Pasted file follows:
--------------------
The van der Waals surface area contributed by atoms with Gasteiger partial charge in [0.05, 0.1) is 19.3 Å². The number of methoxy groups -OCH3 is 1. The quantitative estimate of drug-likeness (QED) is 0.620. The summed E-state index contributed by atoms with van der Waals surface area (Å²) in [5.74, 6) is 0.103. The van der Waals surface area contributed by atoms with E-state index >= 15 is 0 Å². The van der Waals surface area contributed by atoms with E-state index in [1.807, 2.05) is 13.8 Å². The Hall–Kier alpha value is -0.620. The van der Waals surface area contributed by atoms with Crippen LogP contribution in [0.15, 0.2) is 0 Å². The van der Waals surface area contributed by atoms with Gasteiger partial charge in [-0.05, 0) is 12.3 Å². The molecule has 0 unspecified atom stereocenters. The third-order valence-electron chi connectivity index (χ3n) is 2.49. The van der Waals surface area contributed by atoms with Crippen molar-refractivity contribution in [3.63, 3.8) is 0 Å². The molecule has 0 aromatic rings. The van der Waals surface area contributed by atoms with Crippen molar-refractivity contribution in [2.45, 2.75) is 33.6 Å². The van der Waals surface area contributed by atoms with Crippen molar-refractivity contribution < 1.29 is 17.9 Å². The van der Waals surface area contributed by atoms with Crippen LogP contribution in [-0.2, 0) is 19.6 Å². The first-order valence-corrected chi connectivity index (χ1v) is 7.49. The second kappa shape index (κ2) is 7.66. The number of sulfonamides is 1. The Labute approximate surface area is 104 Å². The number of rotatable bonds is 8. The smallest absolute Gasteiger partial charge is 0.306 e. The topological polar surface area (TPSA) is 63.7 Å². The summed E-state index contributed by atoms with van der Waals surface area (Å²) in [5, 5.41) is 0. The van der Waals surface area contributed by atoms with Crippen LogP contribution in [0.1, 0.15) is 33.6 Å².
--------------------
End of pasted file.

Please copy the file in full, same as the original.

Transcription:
The van der Waals surface area contributed by atoms with Gasteiger partial charge in [0.05, 0.1) is 19.3 Å². The number of methoxy groups -OCH3 is 1. The quantitative estimate of drug-likeness (QED) is 0.620. The summed E-state index contributed by atoms with van der Waals surface area (Å²) in [5.74, 6) is 0.103. The van der Waals surface area contributed by atoms with E-state index >= 15 is 0 Å². The van der Waals surface area contributed by atoms with E-state index in [1.807, 2.05) is 13.8 Å². The Hall–Kier alpha value is -0.620. The van der Waals surface area contributed by atoms with Crippen LogP contribution in [0.15, 0.2) is 0 Å². The van der Waals surface area contributed by atoms with Gasteiger partial charge in [-0.05, 0) is 12.3 Å². The molecule has 0 unspecified atom stereocenters. The third-order valence-electron chi connectivity index (χ3n) is 2.49. The van der Waals surface area contributed by atoms with Crippen molar-refractivity contribution in [3.63, 3.8) is 0 Å². The molecule has 0 aromatic rings. The van der Waals surface area contributed by atoms with Crippen molar-refractivity contribution in [2.45, 2.75) is 33.6 Å². The van der Waals surface area contributed by atoms with Crippen molar-refractivity contribution < 1.29 is 17.9 Å². The van der Waals surface area contributed by atoms with Crippen LogP contribution in [-0.2, 0) is 19.6 Å². The first-order valence-corrected chi connectivity index (χ1v) is 7.49. The second kappa shape index (κ2) is 7.66. The number of sulfonamides is 1. The Labute approximate surface area is 104 Å². The number of rotatable bonds is 8. The smallest absolute Gasteiger partial charge is 0.306 e. The topological polar surface area (TPSA) is 63.7 Å². The summed E-state index contributed by atoms with van der Waals surface area (Å²) in [5, 5.41) is 0. The van der Waals surface area contributed by atoms with Crippen LogP contribution in [0.1, 0.15) is 33.6 Å².